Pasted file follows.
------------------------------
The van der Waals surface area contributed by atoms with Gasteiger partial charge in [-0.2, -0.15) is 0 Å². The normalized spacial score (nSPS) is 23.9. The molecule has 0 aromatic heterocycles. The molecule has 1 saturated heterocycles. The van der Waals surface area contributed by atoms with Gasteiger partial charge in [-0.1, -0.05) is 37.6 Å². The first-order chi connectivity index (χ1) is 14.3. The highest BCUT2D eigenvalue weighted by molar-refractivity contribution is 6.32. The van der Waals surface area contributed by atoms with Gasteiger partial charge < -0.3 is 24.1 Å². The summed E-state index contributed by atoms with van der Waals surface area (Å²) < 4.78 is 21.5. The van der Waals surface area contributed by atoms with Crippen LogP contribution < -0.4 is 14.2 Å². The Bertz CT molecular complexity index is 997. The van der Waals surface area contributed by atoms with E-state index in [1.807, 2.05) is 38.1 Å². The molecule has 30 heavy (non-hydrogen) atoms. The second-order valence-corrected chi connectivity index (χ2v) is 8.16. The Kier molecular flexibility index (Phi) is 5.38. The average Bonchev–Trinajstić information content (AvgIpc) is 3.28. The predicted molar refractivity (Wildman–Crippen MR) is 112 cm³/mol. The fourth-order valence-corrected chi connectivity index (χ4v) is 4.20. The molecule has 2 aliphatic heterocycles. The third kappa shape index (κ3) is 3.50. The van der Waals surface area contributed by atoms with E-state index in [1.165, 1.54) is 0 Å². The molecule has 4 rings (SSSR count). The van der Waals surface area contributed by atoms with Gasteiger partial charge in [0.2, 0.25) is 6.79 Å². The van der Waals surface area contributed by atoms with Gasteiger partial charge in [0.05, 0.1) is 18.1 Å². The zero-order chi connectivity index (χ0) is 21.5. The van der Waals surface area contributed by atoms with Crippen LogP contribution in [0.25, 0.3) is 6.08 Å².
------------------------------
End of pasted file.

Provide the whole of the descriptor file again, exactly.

The van der Waals surface area contributed by atoms with Gasteiger partial charge in [-0.2, -0.15) is 0 Å². The normalized spacial score (nSPS) is 23.9. The molecule has 0 aromatic heterocycles. The molecule has 1 saturated heterocycles. The van der Waals surface area contributed by atoms with Gasteiger partial charge in [-0.1, -0.05) is 37.6 Å². The first-order chi connectivity index (χ1) is 14.3. The highest BCUT2D eigenvalue weighted by molar-refractivity contribution is 6.32. The van der Waals surface area contributed by atoms with Gasteiger partial charge < -0.3 is 24.1 Å². The summed E-state index contributed by atoms with van der Waals surface area (Å²) < 4.78 is 21.5. The van der Waals surface area contributed by atoms with Crippen LogP contribution < -0.4 is 14.2 Å². The Bertz CT molecular complexity index is 997. The van der Waals surface area contributed by atoms with E-state index in [1.807, 2.05) is 38.1 Å². The molecule has 30 heavy (non-hydrogen) atoms. The second-order valence-corrected chi connectivity index (χ2v) is 8.16. The Kier molecular flexibility index (Phi) is 5.38. The average Bonchev–Trinajstić information content (AvgIpc) is 3.28. The predicted molar refractivity (Wildman–Crippen MR) is 112 cm³/mol. The fourth-order valence-corrected chi connectivity index (χ4v) is 4.20. The molecule has 2 aliphatic heterocycles. The third kappa shape index (κ3) is 3.50. The van der Waals surface area contributed by atoms with E-state index in [1.165, 1.54) is 0 Å². The molecule has 4 rings (SSSR count). The van der Waals surface area contributed by atoms with Gasteiger partial charge in [0.2, 0.25) is 6.79 Å². The van der Waals surface area contributed by atoms with Gasteiger partial charge in [0.05, 0.1) is 18.1 Å². The zero-order chi connectivity index (χ0) is 21.5. The van der Waals surface area contributed by atoms with Crippen LogP contribution in [0.25, 0.3) is 6.08 Å².